What DOJ’s California Lawsuit Means for Immigrant Sanctuaries Across the Country

The White House indicated that it may sue other states with policies similar to California's. Does it have a case anywhere else?
by | March 14, 2018
U.S. Attorney General Jeff Sessions addressing the California Peace Officers' Association earlier this month, where he announced the federal lawsuit against California. (AP/Rich Pedroncelli)

The U.S. Department of Justice amped up its fight last week against so-called sanctuary jurisdictions, suing California for three state immigration laws that it says violate federal statutes. It's the Trump administration's most direct challenge to sanctuary policies so far.

Before the lawsuit was announced, White House officials reportedly told the media that California may just be the first state to be sued over its immigration laws.

More than 300 jurisdictions -- including seven states -- have policies that qualify them to be a sanctuary for immigrants, according to the anti-immigration Center for Immigration Studies. (Several of these places, it should be noted, do not self-identify as sanctuaries, and many of their laws don't go as far as California's protections.)

“All of these [sanctuary] laws are written so differently, it will be hard to strike down different state laws with one California ruling, although that could happen,” says Alyson Sincavage, a senior legislative associate at the American Immigration Lawyers Association.

But if the Trump administration wins in California, "it may give the administration incentive to go after other parts of the country," she says.

At issue in the lawsuit are three California laws that effectively protect undocumented immigrants from deportation. Two of them are unique to California, but one of them has been adopted by several other states and localities, potentially placing them in the Trump administration's legal crossfire.

The laws not found in any other state are A.B.103 and A.B. 450, which legal experts agree are also most likely to be at least partially struck down in court. The first requires state monitoring of conditions at federal immigration detention facilities and the latter instructs employers to keep federal Immigration and Customs Enforcement (ICE) agents out of private workplaces unless they have a warrant.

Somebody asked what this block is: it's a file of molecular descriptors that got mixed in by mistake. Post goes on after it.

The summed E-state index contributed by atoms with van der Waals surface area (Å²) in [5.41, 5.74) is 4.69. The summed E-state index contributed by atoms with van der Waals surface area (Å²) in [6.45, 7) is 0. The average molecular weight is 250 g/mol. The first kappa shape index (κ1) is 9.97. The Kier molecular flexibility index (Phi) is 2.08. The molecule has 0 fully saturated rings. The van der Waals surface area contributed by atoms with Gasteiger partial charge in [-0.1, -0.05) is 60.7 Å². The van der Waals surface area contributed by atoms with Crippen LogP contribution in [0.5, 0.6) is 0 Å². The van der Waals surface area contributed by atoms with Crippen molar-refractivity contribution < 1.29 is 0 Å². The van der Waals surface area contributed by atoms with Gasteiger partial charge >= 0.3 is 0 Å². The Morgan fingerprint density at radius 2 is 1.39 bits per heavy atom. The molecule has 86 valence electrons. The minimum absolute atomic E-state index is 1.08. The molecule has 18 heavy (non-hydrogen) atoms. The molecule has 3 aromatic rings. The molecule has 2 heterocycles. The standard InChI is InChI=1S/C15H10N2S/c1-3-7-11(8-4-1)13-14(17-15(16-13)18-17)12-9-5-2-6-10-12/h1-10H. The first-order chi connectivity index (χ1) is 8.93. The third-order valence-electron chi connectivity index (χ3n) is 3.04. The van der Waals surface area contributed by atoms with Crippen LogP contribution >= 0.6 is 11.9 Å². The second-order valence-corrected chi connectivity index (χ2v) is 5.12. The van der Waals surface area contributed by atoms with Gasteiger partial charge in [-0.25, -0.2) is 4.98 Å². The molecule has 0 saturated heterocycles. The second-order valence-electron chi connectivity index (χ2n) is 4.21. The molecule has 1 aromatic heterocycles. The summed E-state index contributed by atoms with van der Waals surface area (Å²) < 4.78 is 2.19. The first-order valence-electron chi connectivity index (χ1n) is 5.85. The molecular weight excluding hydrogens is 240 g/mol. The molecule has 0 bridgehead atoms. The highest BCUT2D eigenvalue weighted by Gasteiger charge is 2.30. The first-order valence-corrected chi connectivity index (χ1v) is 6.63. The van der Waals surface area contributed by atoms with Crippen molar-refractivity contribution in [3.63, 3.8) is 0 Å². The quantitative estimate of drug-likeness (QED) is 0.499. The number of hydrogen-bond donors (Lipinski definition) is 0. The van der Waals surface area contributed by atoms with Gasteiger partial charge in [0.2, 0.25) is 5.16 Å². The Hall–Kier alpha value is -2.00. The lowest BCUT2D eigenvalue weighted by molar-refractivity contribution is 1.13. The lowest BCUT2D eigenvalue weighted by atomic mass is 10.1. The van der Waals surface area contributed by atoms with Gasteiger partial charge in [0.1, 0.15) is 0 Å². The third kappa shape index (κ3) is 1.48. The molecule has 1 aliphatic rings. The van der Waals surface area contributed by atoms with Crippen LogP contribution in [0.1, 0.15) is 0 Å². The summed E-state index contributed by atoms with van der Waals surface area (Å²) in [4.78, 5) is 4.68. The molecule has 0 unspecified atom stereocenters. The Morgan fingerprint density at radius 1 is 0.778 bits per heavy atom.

S.B. 54, on the other hand, is a much more common type of sanctuary law. Among other things, S.B. 54 prevents local law enforcement from notifying ICE about an inmate’s release and from detaining an inmate for federal immigration authorities, unless that inmate has committed a serious crime.

"It’s one of the most common types of sanctuary laws to restrict what law enforcement and prison officials can do to cooperate with ICE," says Mary Fan, a professor at the University of Washington Law School.

But Grisel Ruiz, staff attorney at the Immigration Legal Resource Center, notes that S.B. 54 is "the most comprehensive law of its kind in the nation. There are other laws that get at portions of what S.B. 54 does, but none as comprehensive."

Regardless, Fan says S.B. 54 and laws like it will be more difficult for the federal government to scrap.

“If [the DOJ’s challenge against S.B. 54] were somehow validated, it would have the largest implications across the country. But the DOJ’s lawsuit is also weakest on this challenge,” she says.

That's because Supreme Court precedent affirms that the federal government cannot “commandeer” state governments, meaning it cannot impose “targeted, affirmative, coercive duties upon state legislators or executive officials.”

What's more, federal courts across the country have upheld challenges against the practice of detaining immigrants for ICE, forcing some states and localities to institute laws that ban the practice. Massachusetts is one such state, and Rhode Island is another.

Still, Fan warns, a federal victory over A.B. 103 and A.B. 450 wouldn’t be without consequences for the rest of the country.

“Sanctuary jurisdictions are still deciding what policies to adopt. If a court rules against [these two laws], it’s still a ‘keep out’ sign,” she says.

She points to "concerns that people’s friends and neighbors are being kept in facilities with very poor conditions. You could see sanctuary jurisdictions being interested in legislating this area." But, she says they would be more hesitant to if the White House wins this case.

Since President Donald Trump’s election in 2016, more states and localities across the country have passed laws meant to direct state resources away from immigration enforcement. The governors of Washington and New York, for instance, both signed executive orders last year that not only prevent local law enforcement from arresting people solely for immigration-related offenses but also restrict state agencies from asking about people's immigration status.

But neither of these orders have the breadth of California’s S.B. 54, and they are carefully written to avoid legal trouble. Washington’s, as Fan points out, is full of “savings clauses,” like “except as required by federal law,” meant to fend off questions about federal preemption.

Illinois also passed a sanctuary law last year, which prevents law enforcement from directly detaining people on behalf of ICE and prohibits local officials from asking about immigration status.

Oregon has been considered a sanctuary state for more than 30 years, with policies that prohibit the use of state money for immigration enforcement when the immigrant in question has not committed a crime.

Both Oregon and Illinois (as well as California) were threatened with a subpoena from the DOJ for documents proving they are not violating federal immigration laws. If S.B. 54 is struck down in court, these other state laws could be susceptible to challenges.